What Does ‘No Downtime’ Really Mean?

April 13, 2016 3 min Read

What Does ‘No Downtime’ Really Mean?

Everyone knows that downtime is not good for business. But does guaranteeing “no downtime” really mean no downtime? Ideally, yes, but we all know that service interruptions happen! So no downtime in reality means that customers will not pay for downtime and providers will do everything possible to keep your data accessible and your applications up and running 24x7x365. Before trusting your provider’s no downtime SLA, there are several things you will want to fully understand specific to your business  as well as on the part of the provider.

For your business:

  1. Know your current metrics – how much downtime occurs yearly; what is your backup plan and how long does that plan take to implement for recovery (time of full recovery; has anything been lost permanently, etc.)?
  2. Calculate the cost of downtime – consider what you will host, and know how much a minute or an hour of downtime will cost in real money (lost revenue). Take all factors into consideration.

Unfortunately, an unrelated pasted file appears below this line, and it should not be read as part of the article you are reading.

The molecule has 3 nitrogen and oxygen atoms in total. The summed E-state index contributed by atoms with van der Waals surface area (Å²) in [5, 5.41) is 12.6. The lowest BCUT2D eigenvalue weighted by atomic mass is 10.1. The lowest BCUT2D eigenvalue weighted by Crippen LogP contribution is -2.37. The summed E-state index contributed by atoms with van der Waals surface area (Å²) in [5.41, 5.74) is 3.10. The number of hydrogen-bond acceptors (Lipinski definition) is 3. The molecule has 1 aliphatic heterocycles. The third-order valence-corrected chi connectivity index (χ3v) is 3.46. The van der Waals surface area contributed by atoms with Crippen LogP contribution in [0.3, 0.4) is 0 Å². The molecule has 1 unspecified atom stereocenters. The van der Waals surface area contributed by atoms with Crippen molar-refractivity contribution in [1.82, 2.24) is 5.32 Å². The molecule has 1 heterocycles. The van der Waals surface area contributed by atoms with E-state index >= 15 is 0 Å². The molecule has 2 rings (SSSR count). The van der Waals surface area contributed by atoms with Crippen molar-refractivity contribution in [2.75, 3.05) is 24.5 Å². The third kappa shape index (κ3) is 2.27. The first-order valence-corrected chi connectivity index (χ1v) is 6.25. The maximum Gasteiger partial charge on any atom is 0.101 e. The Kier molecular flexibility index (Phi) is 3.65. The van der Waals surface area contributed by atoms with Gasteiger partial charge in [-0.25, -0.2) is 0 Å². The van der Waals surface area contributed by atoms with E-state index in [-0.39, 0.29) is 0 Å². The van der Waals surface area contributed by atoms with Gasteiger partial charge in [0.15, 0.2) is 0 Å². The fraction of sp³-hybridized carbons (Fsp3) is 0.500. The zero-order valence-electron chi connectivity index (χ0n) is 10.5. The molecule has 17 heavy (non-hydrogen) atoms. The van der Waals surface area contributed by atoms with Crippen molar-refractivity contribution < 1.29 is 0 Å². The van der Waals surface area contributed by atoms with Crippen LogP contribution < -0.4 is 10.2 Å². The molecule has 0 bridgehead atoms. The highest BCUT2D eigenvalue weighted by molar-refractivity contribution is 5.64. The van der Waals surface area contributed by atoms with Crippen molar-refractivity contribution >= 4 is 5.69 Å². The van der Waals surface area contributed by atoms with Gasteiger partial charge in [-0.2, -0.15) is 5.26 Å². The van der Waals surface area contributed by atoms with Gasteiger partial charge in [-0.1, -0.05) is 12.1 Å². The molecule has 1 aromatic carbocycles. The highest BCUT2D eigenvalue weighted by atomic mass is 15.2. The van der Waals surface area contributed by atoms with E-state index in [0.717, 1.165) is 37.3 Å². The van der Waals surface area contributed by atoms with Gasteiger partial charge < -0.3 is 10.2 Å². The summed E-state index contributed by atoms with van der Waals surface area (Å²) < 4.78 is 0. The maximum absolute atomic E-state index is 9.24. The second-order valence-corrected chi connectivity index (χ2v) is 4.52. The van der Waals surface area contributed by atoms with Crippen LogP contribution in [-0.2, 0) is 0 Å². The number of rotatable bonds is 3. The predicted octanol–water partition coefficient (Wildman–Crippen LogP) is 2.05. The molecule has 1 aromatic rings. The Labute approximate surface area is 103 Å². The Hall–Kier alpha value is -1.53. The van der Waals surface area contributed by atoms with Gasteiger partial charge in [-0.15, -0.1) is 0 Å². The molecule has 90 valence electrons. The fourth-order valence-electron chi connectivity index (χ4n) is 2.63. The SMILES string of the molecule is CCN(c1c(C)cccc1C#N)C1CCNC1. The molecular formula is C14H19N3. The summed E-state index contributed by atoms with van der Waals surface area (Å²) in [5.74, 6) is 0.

From your prospective provider:

  1. Ask for help in calculating your downtime even if you have already done so. A second set of expert eyes is always helpful.
  2. Ask questions – You need to fully understand the “no downtime” clause in the SLA. Will you receive a credit for each minute of downtime? Do you not pay for downtime? Do you get a discount if downtime occurs? What is the failover plan in case of downtime? When was your last outage that affected your customers? What is your average length of outage per year, per month? What caused your last outage? How often does an outage occur? How can you guarantee your data is safe?
  3. Get solid data – Providers should track all pertinent information regarding downtime and should have numbers as well as records to reference or provide when dealing with prospects.
  4. Discuss best options for your needs – these could include push button DR, host-to-host replication, SAN-to-SAN replication or hosted dedicated firewall failover, among others.

Entering into a contract with the understanding that no downtime does not necessarily mean no downtime is the best approach. Providers, while wanting to provide 100% uptime, are subject to unexpected, unwanted outages, even if they are rare. The way providers deal with them is the true testament to their trustworthiness. Do your due diligence and choose wisely. Downtime will be unlikely and easier to deal with if and when the downtime occurs.

Devon Cole Devon Cole

Subscribe to Our Blog